CON: Extra work in exporting / importing data (and getting all tables, and in the correct order due to FKs).

  • 1
    Thank you for your answer, srutzky. After discussing with our dev team, we decided to just delete the catalogue, as they had very few packages and figured it would be easier to just re-deploy (the server was not quite in production yet anyway). – newguise Jan 16 '17 at 23:15
  • 1
    Also, although we didn't follow any of your suggestions, I've marked your answer as accepted as it may be useful for someone for whom deleting the catalogue is not an option. – newguise Jan 16 '17 at 23:22
  • @newguise Actually, if you dropped and recreated SSISDB, then you did follow my suggestion, as that is bullet-point #2 :-). – Solomon Rutzky Jan 17 '17 at 2:28
  • Ah, thanks, I see what you mean. I suppose because we deleted the catalogue rather than explicitly doing anything directly to the database, I didn't make the connection. – newguise Jan 19 '17 at 7:16
  • @newguise I just updated to add in the "catalog" terminology so that it wi hopefully be less confusing to others :) – Solomon Rutzky Jan 19 '17 at 14:36

Resetting the collation of the SQL Server, as you did, should have changed the system databases master,model, msdb, and tempdb. See the instructions at:

Rebuild System Databases

However, your error indicates that you are still using the SQL_Latin1_General_CP1_CI_AS collation.

If you expected that changing the system collation would change the user database collations, then that is likely your problem. The system collation change does not automatically cascade into user databases. (Which is reasonable for an environment handling many collations.)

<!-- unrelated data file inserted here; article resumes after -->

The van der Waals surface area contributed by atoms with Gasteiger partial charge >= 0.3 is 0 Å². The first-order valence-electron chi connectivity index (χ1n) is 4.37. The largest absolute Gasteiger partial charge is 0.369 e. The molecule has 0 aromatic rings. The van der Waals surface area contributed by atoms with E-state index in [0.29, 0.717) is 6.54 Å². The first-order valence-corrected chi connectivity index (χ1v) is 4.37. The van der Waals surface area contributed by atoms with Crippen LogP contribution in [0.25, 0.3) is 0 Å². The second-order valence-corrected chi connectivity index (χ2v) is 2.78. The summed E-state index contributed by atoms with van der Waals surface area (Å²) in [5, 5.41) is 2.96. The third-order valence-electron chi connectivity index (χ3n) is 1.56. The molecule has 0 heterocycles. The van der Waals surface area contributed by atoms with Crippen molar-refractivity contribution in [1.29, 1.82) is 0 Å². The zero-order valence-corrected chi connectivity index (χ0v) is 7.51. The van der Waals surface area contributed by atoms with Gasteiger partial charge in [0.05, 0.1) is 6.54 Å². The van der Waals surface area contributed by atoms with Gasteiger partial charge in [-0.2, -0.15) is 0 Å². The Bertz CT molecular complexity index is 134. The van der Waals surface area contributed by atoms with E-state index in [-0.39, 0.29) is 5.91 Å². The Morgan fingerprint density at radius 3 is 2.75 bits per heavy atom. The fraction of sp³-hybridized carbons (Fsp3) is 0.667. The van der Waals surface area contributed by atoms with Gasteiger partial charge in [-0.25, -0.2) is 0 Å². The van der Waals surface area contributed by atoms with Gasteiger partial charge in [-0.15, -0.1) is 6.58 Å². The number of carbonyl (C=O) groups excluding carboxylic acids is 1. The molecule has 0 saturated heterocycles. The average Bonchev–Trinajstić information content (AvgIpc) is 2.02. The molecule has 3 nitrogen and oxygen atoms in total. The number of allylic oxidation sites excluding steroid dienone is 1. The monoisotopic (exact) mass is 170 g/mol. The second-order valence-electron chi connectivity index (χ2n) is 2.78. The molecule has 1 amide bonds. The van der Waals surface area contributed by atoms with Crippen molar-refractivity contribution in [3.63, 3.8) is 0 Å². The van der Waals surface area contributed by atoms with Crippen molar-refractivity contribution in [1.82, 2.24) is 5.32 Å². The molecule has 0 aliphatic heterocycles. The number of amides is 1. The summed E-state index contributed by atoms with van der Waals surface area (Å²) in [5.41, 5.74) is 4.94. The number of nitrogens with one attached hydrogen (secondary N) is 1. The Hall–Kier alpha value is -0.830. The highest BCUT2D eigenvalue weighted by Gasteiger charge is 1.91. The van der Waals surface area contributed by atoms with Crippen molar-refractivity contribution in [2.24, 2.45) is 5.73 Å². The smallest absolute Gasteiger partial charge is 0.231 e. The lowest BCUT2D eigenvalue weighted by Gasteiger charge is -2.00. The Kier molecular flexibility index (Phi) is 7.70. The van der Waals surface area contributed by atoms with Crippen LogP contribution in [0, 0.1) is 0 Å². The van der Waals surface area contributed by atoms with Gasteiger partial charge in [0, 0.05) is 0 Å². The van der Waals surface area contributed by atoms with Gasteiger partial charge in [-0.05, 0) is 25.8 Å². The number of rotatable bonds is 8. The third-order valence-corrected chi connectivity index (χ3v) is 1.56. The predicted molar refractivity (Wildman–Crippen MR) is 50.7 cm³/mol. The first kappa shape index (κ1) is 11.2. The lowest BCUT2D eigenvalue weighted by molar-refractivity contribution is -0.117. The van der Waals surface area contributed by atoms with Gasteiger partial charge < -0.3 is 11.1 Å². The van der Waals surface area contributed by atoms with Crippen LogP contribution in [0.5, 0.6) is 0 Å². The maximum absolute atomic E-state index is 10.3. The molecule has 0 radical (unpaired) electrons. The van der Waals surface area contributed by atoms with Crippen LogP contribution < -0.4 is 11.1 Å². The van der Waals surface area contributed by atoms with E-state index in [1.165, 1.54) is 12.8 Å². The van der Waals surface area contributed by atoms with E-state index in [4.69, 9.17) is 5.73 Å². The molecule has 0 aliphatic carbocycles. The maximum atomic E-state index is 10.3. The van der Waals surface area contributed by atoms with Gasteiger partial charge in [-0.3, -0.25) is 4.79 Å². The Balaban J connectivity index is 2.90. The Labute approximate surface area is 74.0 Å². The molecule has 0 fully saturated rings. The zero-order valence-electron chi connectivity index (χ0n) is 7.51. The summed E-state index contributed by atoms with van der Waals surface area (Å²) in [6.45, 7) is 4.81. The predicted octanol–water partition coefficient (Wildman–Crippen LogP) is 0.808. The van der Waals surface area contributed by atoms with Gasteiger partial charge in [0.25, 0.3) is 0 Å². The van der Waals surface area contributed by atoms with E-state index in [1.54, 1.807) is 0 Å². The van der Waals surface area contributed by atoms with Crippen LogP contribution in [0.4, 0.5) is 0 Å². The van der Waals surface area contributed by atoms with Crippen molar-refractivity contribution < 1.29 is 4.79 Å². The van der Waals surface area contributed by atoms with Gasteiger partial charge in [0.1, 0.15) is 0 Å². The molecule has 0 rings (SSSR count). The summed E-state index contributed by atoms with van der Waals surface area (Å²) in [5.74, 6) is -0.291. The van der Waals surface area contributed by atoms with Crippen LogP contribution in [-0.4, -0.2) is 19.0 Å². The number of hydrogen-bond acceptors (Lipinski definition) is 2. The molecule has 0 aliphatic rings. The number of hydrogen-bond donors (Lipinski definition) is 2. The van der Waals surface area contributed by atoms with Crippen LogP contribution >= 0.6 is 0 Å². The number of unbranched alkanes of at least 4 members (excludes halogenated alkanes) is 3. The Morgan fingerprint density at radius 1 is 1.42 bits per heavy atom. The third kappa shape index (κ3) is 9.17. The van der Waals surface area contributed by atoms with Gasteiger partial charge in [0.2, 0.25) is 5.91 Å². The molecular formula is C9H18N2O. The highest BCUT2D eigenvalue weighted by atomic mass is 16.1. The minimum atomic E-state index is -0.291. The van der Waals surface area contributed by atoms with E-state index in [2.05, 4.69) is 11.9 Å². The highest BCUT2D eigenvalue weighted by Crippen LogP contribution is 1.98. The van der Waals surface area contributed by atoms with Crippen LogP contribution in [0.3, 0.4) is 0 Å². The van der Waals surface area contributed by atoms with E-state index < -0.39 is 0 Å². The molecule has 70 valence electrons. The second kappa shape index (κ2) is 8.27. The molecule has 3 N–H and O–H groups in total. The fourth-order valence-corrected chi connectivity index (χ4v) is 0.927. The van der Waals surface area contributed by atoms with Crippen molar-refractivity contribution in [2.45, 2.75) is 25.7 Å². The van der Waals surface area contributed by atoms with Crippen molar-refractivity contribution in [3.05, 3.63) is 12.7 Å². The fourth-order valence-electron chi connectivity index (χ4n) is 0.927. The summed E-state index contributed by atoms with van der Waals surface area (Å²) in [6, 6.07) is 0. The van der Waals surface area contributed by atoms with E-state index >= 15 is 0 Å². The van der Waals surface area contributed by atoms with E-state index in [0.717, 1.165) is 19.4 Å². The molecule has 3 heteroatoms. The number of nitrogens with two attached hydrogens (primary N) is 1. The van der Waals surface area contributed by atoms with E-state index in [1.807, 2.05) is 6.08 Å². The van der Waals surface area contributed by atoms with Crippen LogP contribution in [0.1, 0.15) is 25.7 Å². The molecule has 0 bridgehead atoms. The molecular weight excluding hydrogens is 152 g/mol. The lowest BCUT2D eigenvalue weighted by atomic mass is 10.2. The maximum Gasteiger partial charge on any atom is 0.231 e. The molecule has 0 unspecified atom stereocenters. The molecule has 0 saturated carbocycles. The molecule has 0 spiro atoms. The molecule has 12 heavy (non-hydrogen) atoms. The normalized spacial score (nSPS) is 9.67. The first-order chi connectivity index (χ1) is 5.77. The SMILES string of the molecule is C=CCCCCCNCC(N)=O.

Set or Change the Database Collation offers you a detail that may have been overlooked.

You can change the collation of any new objects that are created in a user database by using the COLLATE clause of the ALTER DATABASE statement. This statement does not change the collation of the columns in any existing user-defined tables. These can be changed by using the ALTER TABLE clause to change the collation.

ALTER TABLE (Transact-SQL) You will need to alter the columns in the user databases in order to change them. You can alter a column to a particular collation using the ALTER TABLE ... ALTER COLUMN ... COLLATE clauses as described in ALTER TABLE. And, of course, you can cycle through the columns to change all their collations, if that is needed.

Note the caution on ALTER COLUMN:

If the COLLATE clause is not specified, changing the data type of a column will cause a collation change to the default collation of the database.

  • Thanks for your answer, RLF. As per srutzky's answer, because I used the -q method, the change did propagate to the user databases too, including SSISDB. It also appeared that the collation was changed on the tables, although am not sure about individual columns, as I didn't check this before deleting the catalogue (which is the action we decided to take). – newguise Jan 16 '17 at 23:12
  • @newguise re: your statement of, "It also appeared that the collation was changed on the tables, although am not sure about individual columns": Tables do not have a Collation, only the columns do. And the error you reported in the question was due to a column collation being different now. – Solomon Rutzky Jan 16 '17 at 23:31
  • Thank you again srutzky, as you may be able to tell, I am not that familiar with MS SQL. I was looking at the collation value under the Extended Properties for a table. I assume that simply reflects the database collation setting. – newguise Jan 17 '17 at 0:57